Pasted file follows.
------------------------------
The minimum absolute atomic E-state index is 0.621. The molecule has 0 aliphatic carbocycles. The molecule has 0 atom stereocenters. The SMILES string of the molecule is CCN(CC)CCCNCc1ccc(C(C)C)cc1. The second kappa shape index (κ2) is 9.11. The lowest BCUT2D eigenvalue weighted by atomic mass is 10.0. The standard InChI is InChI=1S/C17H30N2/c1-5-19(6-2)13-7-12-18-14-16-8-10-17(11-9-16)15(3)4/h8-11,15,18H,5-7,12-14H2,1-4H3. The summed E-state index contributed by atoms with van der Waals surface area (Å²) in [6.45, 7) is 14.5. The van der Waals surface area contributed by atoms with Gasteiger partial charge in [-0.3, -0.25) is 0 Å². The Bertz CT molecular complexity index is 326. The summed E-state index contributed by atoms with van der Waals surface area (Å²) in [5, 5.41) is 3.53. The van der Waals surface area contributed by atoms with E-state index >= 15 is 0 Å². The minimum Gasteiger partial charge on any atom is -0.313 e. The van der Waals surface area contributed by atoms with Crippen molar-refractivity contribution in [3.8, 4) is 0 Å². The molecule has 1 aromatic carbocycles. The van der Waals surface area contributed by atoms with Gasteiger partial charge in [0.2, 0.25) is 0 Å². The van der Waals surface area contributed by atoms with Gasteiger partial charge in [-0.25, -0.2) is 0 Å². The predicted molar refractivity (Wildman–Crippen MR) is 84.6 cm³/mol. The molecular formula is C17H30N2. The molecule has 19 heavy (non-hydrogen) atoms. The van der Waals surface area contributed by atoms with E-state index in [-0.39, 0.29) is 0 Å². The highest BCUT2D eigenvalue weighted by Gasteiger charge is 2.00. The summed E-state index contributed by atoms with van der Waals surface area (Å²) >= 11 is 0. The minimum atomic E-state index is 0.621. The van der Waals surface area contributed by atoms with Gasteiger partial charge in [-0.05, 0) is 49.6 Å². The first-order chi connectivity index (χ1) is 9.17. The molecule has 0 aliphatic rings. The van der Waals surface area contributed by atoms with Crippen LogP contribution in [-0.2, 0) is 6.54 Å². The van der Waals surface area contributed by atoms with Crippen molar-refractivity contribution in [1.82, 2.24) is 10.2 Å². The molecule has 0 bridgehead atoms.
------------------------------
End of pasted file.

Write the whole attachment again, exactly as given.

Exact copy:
The minimum absolute atomic E-state index is 0.621. The molecule has 0 aliphatic carbocycles. The molecule has 0 atom stereocenters. The SMILES string of the molecule is CCN(CC)CCCNCc1ccc(C(C)C)cc1. The second kappa shape index (κ2) is 9.11. The lowest BCUT2D eigenvalue weighted by atomic mass is 10.0. The standard InChI is InChI=1S/C17H30N2/c1-5-19(6-2)13-7-12-18-14-16-8-10-17(11-9-16)15(3)4/h8-11,15,18H,5-7,12-14H2,1-4H3. The summed E-state index contributed by atoms with van der Waals surface area (Å²) in [6.45, 7) is 14.5. The van der Waals surface area contributed by atoms with Gasteiger partial charge in [-0.3, -0.25) is 0 Å². The Bertz CT molecular complexity index is 326. The summed E-state index contributed by atoms with van der Waals surface area (Å²) in [5, 5.41) is 3.53. The van der Waals surface area contributed by atoms with E-state index >= 15 is 0 Å². The minimum Gasteiger partial charge on any atom is -0.313 e. The van der Waals surface area contributed by atoms with Crippen molar-refractivity contribution in [3.8, 4) is 0 Å². The molecule has 1 aromatic carbocycles. The van der Waals surface area contributed by atoms with Gasteiger partial charge in [0.2, 0.25) is 0 Å². The van der Waals surface area contributed by atoms with Gasteiger partial charge in [-0.25, -0.2) is 0 Å². The predicted molar refractivity (Wildman–Crippen MR) is 84.6 cm³/mol. The molecular formula is C17H30N2. The molecule has 19 heavy (non-hydrogen) atoms. The van der Waals surface area contributed by atoms with E-state index in [-0.39, 0.29) is 0 Å². The highest BCUT2D eigenvalue weighted by Gasteiger charge is 2.00. The summed E-state index contributed by atoms with van der Waals surface area (Å²) >= 11 is 0. The minimum atomic E-state index is 0.621. The van der Waals surface area contributed by atoms with Gasteiger partial charge in [-0.05, 0) is 49.6 Å². The first-order chi connectivity index (χ1) is 9.17. The molecule has 0 aliphatic rings. The van der Waals surface area contributed by atoms with Crippen LogP contribution in [-0.2, 0) is 6.54 Å². The van der Waals surface area contributed by atoms with Crippen molar-refractivity contribution in [1.82, 2.24) is 10.2 Å². The molecule has 0 bridgehead atoms.